From April 3-4, R2Ed will assemble researchers, practitioners and policymakers from across the country to discuss factors influencing the academic success of rural K-12 students at a conference to be held in Omaha, Neb. Titled Connect-Inform-Advance, the conference will foster research-based dialogue about the interrelated impacts of teaching, family engagement, community involvement, school environment and contextual factors on rural student performance.
The Center for Great Plains Studies will host its 39th interdisciplinary symposium, Gains and Losses from School Consolidation in the Great Plains, April 5-6 in Kearney, Neb. The symposium will explore the causes, consequences, opportunities and challenges of school consolidation, with presenters and panelists examining issues ranging from classroom instruction and student learning to district demographics and economic realities.
"We are very excited about the governor's proclamation," Sheridan said. "The week will represent an unprecedented recognition of the essential role that strong schools play in rural Nebraska. I cannot think of a better way to celebrate Rural Education Week in Nebraska than by welcoming nationally renowned researchers, policymakers and practitioners to our great state!"
CYFS-authored journal article named best of 2012
Posted February 18, 2013
A peer-reviewed article authored by researchers from the Nebraska Center for Research on Children, Youth, Families and Schools has been named 2012 Article of the Year by School Psychology Review, an academic journal published by the National Association of School Psychologists.
Lead author and CYFS director Susan Sheridan accepted the award Feb. 14 at NASP's 2013 Annual Convention in Seattle. The award recognizes an article's contribution to research and practice in school psychology, its interest to the journal's readership, and its overall impact on advancing the profession.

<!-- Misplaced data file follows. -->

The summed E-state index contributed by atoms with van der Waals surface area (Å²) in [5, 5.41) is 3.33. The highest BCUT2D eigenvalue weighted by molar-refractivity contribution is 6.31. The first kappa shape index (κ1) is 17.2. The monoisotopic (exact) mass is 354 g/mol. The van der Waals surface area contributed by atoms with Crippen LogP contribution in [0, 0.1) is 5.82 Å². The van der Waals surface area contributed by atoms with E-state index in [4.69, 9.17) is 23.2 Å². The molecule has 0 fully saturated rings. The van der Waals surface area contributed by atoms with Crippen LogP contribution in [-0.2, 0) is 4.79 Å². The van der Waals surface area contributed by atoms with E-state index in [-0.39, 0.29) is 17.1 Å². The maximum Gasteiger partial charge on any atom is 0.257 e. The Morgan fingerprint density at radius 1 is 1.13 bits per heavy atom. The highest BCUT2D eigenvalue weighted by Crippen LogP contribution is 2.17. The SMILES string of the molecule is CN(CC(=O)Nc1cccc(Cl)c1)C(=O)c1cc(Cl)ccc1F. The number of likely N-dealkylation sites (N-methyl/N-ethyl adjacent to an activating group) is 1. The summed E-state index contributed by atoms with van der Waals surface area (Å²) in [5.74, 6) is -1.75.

The article examines results from a large-scale experimental trial of Conjoint Behavioral Consultation, a family-school partnership model aimed at improving the behavior of students whom teachers have identified as disruptive in class.
The trial found that students who participated in Conjoint Behavioral Consultation showed greater gains in prosocial behaviors and social skills across the eight-week intervention period than did peers in the control group. The researchers also found that CBC teachers reported improvements in relating to the parents of their students – and that this relationship catalyzed CBC's impact on children's behavior.
"This award exemplifies the strength of collaboration and partnerships at many levels. The study was the first large-scale trial to demonstrate the benefits to struggling students when families and schools work together as partners, along with the strength of the parent-teacher relationship in producing such important results," said Sheridan, who co-developed the CBC model. "It also represents a truly collaborative effort among an incredible team of researchers, practitioners and families, highlighting the power of partnerships between CYFS and our school-based colleagues."